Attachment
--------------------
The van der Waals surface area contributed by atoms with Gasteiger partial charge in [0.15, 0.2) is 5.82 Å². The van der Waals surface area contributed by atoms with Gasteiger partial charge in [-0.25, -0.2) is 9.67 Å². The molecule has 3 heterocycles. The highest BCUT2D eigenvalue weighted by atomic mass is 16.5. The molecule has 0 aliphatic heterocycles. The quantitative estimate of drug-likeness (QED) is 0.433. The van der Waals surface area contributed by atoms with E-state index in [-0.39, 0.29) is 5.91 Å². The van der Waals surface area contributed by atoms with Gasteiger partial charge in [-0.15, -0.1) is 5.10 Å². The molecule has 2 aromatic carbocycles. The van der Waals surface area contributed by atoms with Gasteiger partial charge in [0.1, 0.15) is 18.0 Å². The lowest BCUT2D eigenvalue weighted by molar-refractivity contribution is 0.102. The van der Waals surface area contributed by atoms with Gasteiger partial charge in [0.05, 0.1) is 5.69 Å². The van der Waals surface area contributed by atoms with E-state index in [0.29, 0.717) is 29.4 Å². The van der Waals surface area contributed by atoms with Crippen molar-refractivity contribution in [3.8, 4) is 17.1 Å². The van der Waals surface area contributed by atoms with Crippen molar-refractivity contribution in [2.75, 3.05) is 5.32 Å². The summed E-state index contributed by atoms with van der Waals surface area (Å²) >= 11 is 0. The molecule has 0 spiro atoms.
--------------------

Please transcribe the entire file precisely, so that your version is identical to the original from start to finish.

The van der Waals surface area contributed by atoms with Gasteiger partial charge in [0.15, 0.2) is 5.82 Å². The van der Waals surface area contributed by atoms with Gasteiger partial charge in [-0.25, -0.2) is 9.67 Å². The molecule has 3 heterocycles. The highest BCUT2D eigenvalue weighted by atomic mass is 16.5. The molecule has 0 aliphatic heterocycles. The quantitative estimate of drug-likeness (QED) is 0.433. The van der Waals surface area contributed by atoms with E-state index in [-0.39, 0.29) is 5.91 Å². The van der Waals surface area contributed by atoms with Gasteiger partial charge in [-0.15, -0.1) is 5.10 Å². The molecule has 2 aromatic carbocycles. The van der Waals surface area contributed by atoms with Gasteiger partial charge in [0.1, 0.15) is 18.0 Å². The lowest BCUT2D eigenvalue weighted by molar-refractivity contribution is 0.102. The van der Waals surface area contributed by atoms with Gasteiger partial charge in [0.05, 0.1) is 5.69 Å². The van der Waals surface area contributed by atoms with E-state index in [0.29, 0.717) is 29.4 Å². The van der Waals surface area contributed by atoms with Crippen molar-refractivity contribution in [3.8, 4) is 17.1 Å². The van der Waals surface area contributed by atoms with Crippen molar-refractivity contribution in [2.75, 3.05) is 5.32 Å². The summed E-state index contributed by atoms with van der Waals surface area (Å²) >= 11 is 0. The molecule has 0 spiro atoms.